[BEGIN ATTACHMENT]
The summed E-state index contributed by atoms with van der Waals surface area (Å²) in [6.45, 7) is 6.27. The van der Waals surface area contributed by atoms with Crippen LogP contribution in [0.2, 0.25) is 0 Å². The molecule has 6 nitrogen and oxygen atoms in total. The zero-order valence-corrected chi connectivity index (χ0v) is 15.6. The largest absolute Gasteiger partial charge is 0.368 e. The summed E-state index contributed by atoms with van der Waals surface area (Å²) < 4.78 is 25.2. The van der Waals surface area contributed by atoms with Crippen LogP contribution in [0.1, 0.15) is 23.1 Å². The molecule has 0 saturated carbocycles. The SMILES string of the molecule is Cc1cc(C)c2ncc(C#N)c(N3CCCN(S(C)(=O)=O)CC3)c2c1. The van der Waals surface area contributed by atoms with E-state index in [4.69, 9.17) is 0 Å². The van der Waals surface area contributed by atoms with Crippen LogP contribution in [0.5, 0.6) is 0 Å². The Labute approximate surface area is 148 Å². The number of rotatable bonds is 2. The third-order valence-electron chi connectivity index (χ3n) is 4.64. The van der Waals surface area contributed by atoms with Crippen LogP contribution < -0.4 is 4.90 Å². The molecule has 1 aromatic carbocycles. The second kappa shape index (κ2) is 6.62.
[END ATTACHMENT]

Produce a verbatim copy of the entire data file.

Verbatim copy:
The summed E-state index contributed by atoms with van der Waals surface area (Å²) in [6.45, 7) is 6.27. The van der Waals surface area contributed by atoms with Crippen LogP contribution in [0.2, 0.25) is 0 Å². The molecule has 6 nitrogen and oxygen atoms in total. The zero-order valence-corrected chi connectivity index (χ0v) is 15.6. The largest absolute Gasteiger partial charge is 0.368 e. The summed E-state index contributed by atoms with van der Waals surface area (Å²) < 4.78 is 25.2. The van der Waals surface area contributed by atoms with Crippen LogP contribution in [0.1, 0.15) is 23.1 Å². The molecule has 0 saturated carbocycles. The SMILES string of the molecule is Cc1cc(C)c2ncc(C#N)c(N3CCCN(S(C)(=O)=O)CC3)c2c1. The van der Waals surface area contributed by atoms with E-state index in [4.69, 9.17) is 0 Å². The van der Waals surface area contributed by atoms with Crippen LogP contribution in [0.5, 0.6) is 0 Å². The Labute approximate surface area is 148 Å². The number of rotatable bonds is 2. The third-order valence-electron chi connectivity index (χ3n) is 4.64. The van der Waals surface area contributed by atoms with Crippen LogP contribution < -0.4 is 4.90 Å². The molecule has 1 aromatic carbocycles. The second kappa shape index (κ2) is 6.62.